Voting rights

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GMSLA Anatomy


UK money Markets Code
6.3 It is accepted good practice in the market that securities should not be borrowed solely for the purpose of exercising the voting rights at, for example, an AGM or EGM. Lenders should also consider their corporate governance responsibilities before lending stock over a period in which an AGM or an EGM is expected to be held.

2010 GMSLA: Full wikitext · Nutshell wikitext | GMLSA legal code
Pledge GMSLA: Hard copy (ISLA) · Full wikitext · Nutshell wikitext |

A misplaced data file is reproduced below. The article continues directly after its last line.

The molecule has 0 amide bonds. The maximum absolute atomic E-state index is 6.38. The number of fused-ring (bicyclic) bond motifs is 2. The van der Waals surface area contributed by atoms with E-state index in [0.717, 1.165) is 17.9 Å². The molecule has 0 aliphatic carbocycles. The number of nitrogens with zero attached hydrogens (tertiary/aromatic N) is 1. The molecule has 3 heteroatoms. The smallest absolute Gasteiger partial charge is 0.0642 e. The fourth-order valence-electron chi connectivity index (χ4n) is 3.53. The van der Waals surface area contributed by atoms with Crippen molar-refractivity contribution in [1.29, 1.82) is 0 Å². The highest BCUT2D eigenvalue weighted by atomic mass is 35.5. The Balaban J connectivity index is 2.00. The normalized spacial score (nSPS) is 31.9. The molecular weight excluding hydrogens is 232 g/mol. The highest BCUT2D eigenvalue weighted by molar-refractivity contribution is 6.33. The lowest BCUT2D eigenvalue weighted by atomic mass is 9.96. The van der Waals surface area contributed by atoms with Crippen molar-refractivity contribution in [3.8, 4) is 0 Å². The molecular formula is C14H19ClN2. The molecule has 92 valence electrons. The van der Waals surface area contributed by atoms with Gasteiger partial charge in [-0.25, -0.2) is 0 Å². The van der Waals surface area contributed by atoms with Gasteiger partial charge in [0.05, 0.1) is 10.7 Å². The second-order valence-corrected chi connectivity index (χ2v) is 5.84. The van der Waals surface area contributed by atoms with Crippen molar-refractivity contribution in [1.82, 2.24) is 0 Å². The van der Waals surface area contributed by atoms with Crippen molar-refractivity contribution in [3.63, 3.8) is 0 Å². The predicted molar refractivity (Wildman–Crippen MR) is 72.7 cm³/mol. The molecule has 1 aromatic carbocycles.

1995 OSLA: Full wikitext · Nutshell wikitext | GMSLA Netting
Let me Google that for you: Guide to equity finance | ISLA’s guide to securities lending for regulators and policy makers

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The Bank of England’s UK money Markets Code has the following (see right) to say on voting rights. You aren’t meant to do it.

Other views may prevail in other markets, but the main reason for borrowing stocks is (a) to short them; or (b) to clean up your balance sheet and optimise your funding, you shouldn’t be in the market for stock borrows if you want to vote on securities. If you want to vote on securities, you buy them. (That of course sends a price trigger into the market that borrowing and holding stocks does not).